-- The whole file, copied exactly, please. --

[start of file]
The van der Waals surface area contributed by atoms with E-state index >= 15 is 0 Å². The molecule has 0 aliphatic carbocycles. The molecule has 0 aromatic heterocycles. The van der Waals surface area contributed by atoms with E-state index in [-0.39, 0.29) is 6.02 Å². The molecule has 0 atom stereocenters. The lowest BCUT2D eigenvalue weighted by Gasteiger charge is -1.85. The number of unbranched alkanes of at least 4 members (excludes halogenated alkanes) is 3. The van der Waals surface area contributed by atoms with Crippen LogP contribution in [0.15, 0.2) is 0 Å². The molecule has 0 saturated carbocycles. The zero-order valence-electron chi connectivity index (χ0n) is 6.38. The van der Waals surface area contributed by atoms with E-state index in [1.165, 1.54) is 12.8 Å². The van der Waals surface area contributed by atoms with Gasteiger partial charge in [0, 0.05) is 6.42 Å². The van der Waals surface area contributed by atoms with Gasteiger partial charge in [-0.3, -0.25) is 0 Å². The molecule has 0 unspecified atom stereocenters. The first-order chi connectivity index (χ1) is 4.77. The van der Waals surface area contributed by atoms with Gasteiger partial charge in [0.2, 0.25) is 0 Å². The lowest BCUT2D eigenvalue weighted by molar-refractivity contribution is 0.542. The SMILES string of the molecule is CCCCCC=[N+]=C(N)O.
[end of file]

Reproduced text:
The van der Waals surface area contributed by atoms with E-state index >= 15 is 0 Å². The molecule has 0 aliphatic carbocycles. The molecule has 0 aromatic heterocycles. The van der Waals surface area contributed by atoms with E-state index in [-0.39, 0.29) is 6.02 Å². The molecule has 0 atom stereocenters. The lowest BCUT2D eigenvalue weighted by Gasteiger charge is -1.85. The number of unbranched alkanes of at least 4 members (excludes halogenated alkanes) is 3. The van der Waals surface area contributed by atoms with Crippen LogP contribution in [0.15, 0.2) is 0 Å². The molecule has 0 saturated carbocycles. The zero-order valence-electron chi connectivity index (χ0n) is 6.38. The van der Waals surface area contributed by atoms with E-state index in [1.165, 1.54) is 12.8 Å². The van der Waals surface area contributed by atoms with Gasteiger partial charge in [0, 0.05) is 6.42 Å². The van der Waals surface area contributed by atoms with Gasteiger partial charge in [-0.3, -0.25) is 0 Å². The molecule has 0 unspecified atom stereocenters. The first-order chi connectivity index (χ1) is 4.77. The van der Waals surface area contributed by atoms with Gasteiger partial charge in [0.2, 0.25) is 0 Å². The lowest BCUT2D eigenvalue weighted by molar-refractivity contribution is 0.542. The SMILES string of the molecule is CCCCCC=[N+]=C(N)O.